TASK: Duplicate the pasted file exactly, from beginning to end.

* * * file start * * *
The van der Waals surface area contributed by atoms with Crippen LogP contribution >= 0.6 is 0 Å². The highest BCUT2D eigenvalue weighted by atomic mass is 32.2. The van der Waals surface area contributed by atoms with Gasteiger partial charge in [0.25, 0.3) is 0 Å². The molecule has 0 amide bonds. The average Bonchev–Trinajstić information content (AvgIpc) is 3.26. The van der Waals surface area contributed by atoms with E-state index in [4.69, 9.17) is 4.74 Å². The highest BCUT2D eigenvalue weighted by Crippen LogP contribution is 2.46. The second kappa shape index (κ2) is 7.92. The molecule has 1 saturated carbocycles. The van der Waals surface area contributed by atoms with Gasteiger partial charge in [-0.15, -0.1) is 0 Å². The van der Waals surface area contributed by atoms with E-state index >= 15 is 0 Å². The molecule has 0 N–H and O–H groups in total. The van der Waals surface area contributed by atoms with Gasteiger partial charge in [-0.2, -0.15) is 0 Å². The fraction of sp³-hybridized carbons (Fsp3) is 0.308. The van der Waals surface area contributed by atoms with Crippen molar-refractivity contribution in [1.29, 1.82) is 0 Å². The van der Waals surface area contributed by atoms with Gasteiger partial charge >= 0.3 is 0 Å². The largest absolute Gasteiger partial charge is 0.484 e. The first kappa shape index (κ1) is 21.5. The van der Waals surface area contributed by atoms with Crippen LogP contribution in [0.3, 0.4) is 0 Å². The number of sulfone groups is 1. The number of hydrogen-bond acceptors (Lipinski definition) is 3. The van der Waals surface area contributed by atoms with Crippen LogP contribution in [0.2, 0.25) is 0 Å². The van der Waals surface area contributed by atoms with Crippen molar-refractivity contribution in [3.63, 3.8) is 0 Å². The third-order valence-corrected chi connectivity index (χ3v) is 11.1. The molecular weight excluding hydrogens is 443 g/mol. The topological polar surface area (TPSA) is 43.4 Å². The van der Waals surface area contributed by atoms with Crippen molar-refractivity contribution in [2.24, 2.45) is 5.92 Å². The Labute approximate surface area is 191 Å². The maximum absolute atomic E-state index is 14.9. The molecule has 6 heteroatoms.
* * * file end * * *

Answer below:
The van der Waals surface area contributed by atoms with Crippen LogP contribution >= 0.6 is 0 Å². The highest BCUT2D eigenvalue weighted by atomic mass is 32.2. The van der Waals surface area contributed by atoms with Gasteiger partial charge in [0.25, 0.3) is 0 Å². The molecule has 0 amide bonds. The average Bonchev–Trinajstić information content (AvgIpc) is 3.26. The van der Waals surface area contributed by atoms with E-state index in [4.69, 9.17) is 4.74 Å². The highest BCUT2D eigenvalue weighted by Crippen LogP contribution is 2.46. The second kappa shape index (κ2) is 7.92. The molecule has 1 saturated carbocycles. The van der Waals surface area contributed by atoms with Gasteiger partial charge in [-0.15, -0.1) is 0 Å². The van der Waals surface area contributed by atoms with E-state index >= 15 is 0 Å². The molecule has 0 N–H and O–H groups in total. The van der Waals surface area contributed by atoms with Gasteiger partial charge in [-0.2, -0.15) is 0 Å². The fraction of sp³-hybridized carbons (Fsp3) is 0.308. The van der Waals surface area contributed by atoms with Crippen molar-refractivity contribution in [1.29, 1.82) is 0 Å². The van der Waals surface area contributed by atoms with Gasteiger partial charge >= 0.3 is 0 Å². The largest absolute Gasteiger partial charge is 0.484 e. The first kappa shape index (κ1) is 21.5. The van der Waals surface area contributed by atoms with Crippen LogP contribution in [0.3, 0.4) is 0 Å². The number of sulfone groups is 1. The number of hydrogen-bond acceptors (Lipinski definition) is 3. The van der Waals surface area contributed by atoms with Crippen LogP contribution in [0.2, 0.25) is 0 Å². The van der Waals surface area contributed by atoms with Crippen molar-refractivity contribution in [3.63, 3.8) is 0 Å². The third-order valence-corrected chi connectivity index (χ3v) is 11.1. The molecular weight excluding hydrogens is 443 g/mol. The topological polar surface area (TPSA) is 43.4 Å². The van der Waals surface area contributed by atoms with Crippen molar-refractivity contribution in [2.24, 2.45) is 5.92 Å². The Labute approximate surface area is 191 Å². The maximum absolute atomic E-state index is 14.9. The molecule has 6 heteroatoms.